from Concerto Al-Quds*
Translated from Arabic by Khaled Mattawa
*Why is every atom of Palestine’s ash an open wound?
*How does this wound create life with the implements of death?
*Is Palestine’s history an autumn that has migrated beyond the seasons?
*Why does the face of humanity wrinkle in the language of Arab leaders? And why is this language clogged with trains that run only on dead-end tracks that never end? And why are those tracks built by leaders who wage battles on trees and water?
B. Letter to Ezekiel
Ezekiel, visionary and seer,
look again and again.
Ruin is still the daily bread of God’s earth. Will the prophecies also turn into a siege? Will tunnels be burrowed into their words? Will their visions splinter into missiles and bombs, into volcanoes of gas and phosphor? Is it true, dear Ezekiel, that you have befriended this dragon?
And I almost ask you, have you met Salome? Why is the beast of the ages masquerading as the angel of eternity? And that poor donkey foal in Matthew’s prophecy, why is it limping and falling?
And we, the concubine’s children, what must we do when the earth itself is a concubine in the grip of divine prophecies?
Iron gushes, rising and falling on the ladders of prayer.
Tumors and blubber are life’s Adam and her Eve. The day’s eyelashes burn and the minutes stone their origins.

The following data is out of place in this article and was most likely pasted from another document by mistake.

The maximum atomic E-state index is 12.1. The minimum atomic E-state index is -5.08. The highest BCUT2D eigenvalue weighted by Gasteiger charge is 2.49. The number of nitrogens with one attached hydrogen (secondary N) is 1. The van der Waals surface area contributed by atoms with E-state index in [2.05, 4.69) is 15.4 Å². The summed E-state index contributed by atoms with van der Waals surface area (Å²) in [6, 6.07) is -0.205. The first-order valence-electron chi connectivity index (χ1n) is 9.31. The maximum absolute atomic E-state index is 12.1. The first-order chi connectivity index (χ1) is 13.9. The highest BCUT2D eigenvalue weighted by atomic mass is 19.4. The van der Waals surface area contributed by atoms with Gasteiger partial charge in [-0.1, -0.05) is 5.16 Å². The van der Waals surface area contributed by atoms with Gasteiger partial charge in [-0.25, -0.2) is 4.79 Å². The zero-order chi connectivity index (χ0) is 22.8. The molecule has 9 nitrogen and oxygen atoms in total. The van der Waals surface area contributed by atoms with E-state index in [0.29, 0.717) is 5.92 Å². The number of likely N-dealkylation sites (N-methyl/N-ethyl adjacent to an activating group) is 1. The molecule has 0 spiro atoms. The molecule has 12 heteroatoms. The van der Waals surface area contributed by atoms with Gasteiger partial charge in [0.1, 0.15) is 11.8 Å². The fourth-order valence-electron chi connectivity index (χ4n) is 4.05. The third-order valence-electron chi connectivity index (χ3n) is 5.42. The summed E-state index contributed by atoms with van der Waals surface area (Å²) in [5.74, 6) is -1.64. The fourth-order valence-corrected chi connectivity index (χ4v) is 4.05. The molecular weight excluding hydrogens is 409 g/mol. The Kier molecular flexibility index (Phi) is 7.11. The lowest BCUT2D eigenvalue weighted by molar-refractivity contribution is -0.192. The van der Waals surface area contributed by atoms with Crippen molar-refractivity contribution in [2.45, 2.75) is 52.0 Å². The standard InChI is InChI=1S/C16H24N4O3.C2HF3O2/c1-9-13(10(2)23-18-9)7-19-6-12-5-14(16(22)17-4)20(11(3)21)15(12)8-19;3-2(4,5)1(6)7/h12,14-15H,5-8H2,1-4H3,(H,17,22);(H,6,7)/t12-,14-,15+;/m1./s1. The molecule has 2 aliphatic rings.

Shall we save women’s bellies and stow away their embryos?
Shall we say to their breasts, “Find another universe”?
Will chains emerge in between our steps?
Are wombs graves from now on?
Ezekiel, dear seer,
nothing matches your prophecies except thunder.
Please allow me to shout out:
blood is spilling on thresholds, walls, and windows.
You know the hearts of these masters, these prophets and politicians. Tell me,
what do their hearts actually pump?
How do they soften and when, and what is their secret?”
A rose longs for no perfume but its own.
A bird never flies carrying its nest.
The earth is mercy—and dust is the first and the last.
Why do the books deceive?
Why is every letter of the alphabet chained,
every human mouth bridled?
Why can the sky not be seen except as
owned, branded, tattooed, guarded, and walled?
Is it a stockyard for language?
Is it a storage room for the gold of prophecies?
As soon as your name is pronounced, all senses are extinguished.
No, you are not the dance, not the lover, not a woman at all.
Forgive me, Ezekiel, dear seer.
—How can you face the rock of al-Quds stained with urine and excrement?
—Go, cleanse your feet with light, and repent.
“Fresh water and the pollen winds
issue from a rock below Bayt al-Maqdis.”
Prophecies slake the thirst of chaos
and toss their flowers in the streets
where the poets are wolves and mercenaries, and where we Arabs raid cities singing in unison:
On one bed, we conquer a hotel;
with one hotel, we make a continent.
No matter that our feet rise
higher than our prayers
even the sun envies us.
Praise to God who favored us!
How wretched the likes of me—
and I am no Job,
I am no golden mouth.